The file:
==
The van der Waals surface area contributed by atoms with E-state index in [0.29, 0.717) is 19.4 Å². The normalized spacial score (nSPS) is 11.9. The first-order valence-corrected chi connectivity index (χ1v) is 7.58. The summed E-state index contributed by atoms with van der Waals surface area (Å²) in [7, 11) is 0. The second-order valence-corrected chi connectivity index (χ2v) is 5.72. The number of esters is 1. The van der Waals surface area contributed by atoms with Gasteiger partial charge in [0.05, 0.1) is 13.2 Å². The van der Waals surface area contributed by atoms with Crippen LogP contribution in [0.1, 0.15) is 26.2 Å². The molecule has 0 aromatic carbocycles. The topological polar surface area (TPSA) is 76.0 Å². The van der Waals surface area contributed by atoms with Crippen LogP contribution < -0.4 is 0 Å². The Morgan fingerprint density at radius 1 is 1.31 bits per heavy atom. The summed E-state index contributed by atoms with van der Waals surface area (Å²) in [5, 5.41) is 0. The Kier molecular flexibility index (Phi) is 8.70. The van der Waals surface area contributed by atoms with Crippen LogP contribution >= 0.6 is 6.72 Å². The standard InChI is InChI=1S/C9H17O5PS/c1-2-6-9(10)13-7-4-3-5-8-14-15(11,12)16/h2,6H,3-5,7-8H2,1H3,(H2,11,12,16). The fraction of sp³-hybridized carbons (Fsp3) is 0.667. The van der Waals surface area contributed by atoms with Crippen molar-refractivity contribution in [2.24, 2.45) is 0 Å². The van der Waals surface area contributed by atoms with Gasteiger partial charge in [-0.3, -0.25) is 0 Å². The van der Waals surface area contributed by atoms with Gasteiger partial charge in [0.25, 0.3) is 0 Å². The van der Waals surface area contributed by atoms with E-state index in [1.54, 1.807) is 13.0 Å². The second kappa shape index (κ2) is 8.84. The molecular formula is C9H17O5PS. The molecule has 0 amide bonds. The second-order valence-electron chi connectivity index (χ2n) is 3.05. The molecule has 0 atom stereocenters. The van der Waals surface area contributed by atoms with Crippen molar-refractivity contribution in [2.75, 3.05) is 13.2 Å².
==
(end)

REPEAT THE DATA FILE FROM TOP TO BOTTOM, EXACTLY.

The van der Waals surface area contributed by atoms with E-state index in [0.29, 0.717) is 19.4 Å². The normalized spacial score (nSPS) is 11.9. The first-order valence-corrected chi connectivity index (χ1v) is 7.58. The summed E-state index contributed by atoms with van der Waals surface area (Å²) in [7, 11) is 0. The second-order valence-corrected chi connectivity index (χ2v) is 5.72. The number of esters is 1. The van der Waals surface area contributed by atoms with Gasteiger partial charge in [0.05, 0.1) is 13.2 Å². The van der Waals surface area contributed by atoms with Crippen LogP contribution in [0.1, 0.15) is 26.2 Å². The molecule has 0 aromatic carbocycles. The topological polar surface area (TPSA) is 76.0 Å². The van der Waals surface area contributed by atoms with Crippen LogP contribution < -0.4 is 0 Å². The Morgan fingerprint density at radius 1 is 1.31 bits per heavy atom. The summed E-state index contributed by atoms with van der Waals surface area (Å²) in [5, 5.41) is 0. The Kier molecular flexibility index (Phi) is 8.70. The van der Waals surface area contributed by atoms with Crippen LogP contribution >= 0.6 is 6.72 Å². The standard InChI is InChI=1S/C9H17O5PS/c1-2-6-9(10)13-7-4-3-5-8-14-15(11,12)16/h2,6H,3-5,7-8H2,1H3,(H2,11,12,16). The fraction of sp³-hybridized carbons (Fsp3) is 0.667. The van der Waals surface area contributed by atoms with Crippen molar-refractivity contribution in [2.24, 2.45) is 0 Å². The van der Waals surface area contributed by atoms with Gasteiger partial charge in [-0.3, -0.25) is 0 Å². The van der Waals surface area contributed by atoms with Gasteiger partial charge in [0.25, 0.3) is 0 Å². The van der Waals surface area contributed by atoms with E-state index in [1.54, 1.807) is 13.0 Å². The second kappa shape index (κ2) is 8.84. The molecular formula is C9H17O5PS. The molecule has 0 amide bonds. The second-order valence-electron chi connectivity index (χ2n) is 3.05. The molecule has 0 atom stereocenters. The van der Waals surface area contributed by atoms with Crippen molar-refractivity contribution in [2.75, 3.05) is 13.2 Å².